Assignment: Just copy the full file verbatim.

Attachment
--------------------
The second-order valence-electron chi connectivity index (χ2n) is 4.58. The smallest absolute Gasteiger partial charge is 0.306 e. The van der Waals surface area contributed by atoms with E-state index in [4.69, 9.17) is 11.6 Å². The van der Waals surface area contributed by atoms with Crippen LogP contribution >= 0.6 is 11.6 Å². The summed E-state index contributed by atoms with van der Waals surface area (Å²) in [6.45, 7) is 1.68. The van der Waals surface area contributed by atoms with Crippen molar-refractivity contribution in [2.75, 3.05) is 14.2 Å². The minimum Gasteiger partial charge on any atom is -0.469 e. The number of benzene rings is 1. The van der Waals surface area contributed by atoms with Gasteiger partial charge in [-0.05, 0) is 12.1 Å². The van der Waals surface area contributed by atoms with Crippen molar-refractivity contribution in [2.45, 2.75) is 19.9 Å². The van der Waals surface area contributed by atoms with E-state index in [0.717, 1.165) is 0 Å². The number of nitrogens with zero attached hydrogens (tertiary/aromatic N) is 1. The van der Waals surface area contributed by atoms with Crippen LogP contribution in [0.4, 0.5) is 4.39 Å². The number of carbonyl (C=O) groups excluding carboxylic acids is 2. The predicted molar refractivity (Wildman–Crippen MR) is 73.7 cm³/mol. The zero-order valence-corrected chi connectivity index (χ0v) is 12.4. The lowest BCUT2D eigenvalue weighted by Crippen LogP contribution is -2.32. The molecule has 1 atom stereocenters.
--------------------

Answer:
The second-order valence-electron chi connectivity index (χ2n) is 4.58. The smallest absolute Gasteiger partial charge is 0.306 e. The van der Waals surface area contributed by atoms with E-state index in [4.69, 9.17) is 11.6 Å². The van der Waals surface area contributed by atoms with Crippen LogP contribution >= 0.6 is 11.6 Å². The summed E-state index contributed by atoms with van der Waals surface area (Å²) in [6.45, 7) is 1.68. The van der Waals surface area contributed by atoms with Crippen molar-refractivity contribution in [2.75, 3.05) is 14.2 Å². The minimum Gasteiger partial charge on any atom is -0.469 e. The number of benzene rings is 1. The van der Waals surface area contributed by atoms with Gasteiger partial charge in [-0.05, 0) is 12.1 Å². The van der Waals surface area contributed by atoms with Crippen molar-refractivity contribution in [2.45, 2.75) is 19.9 Å². The van der Waals surface area contributed by atoms with E-state index in [0.717, 1.165) is 0 Å². The number of nitrogens with zero attached hydrogens (tertiary/aromatic N) is 1. The van der Waals surface area contributed by atoms with Crippen LogP contribution in [0.4, 0.5) is 4.39 Å². The number of carbonyl (C=O) groups excluding carboxylic acids is 2. The predicted molar refractivity (Wildman–Crippen MR) is 73.7 cm³/mol. The zero-order valence-corrected chi connectivity index (χ0v) is 12.4. The lowest BCUT2D eigenvalue weighted by Crippen LogP contribution is -2.32. The molecule has 1 atom stereocenters.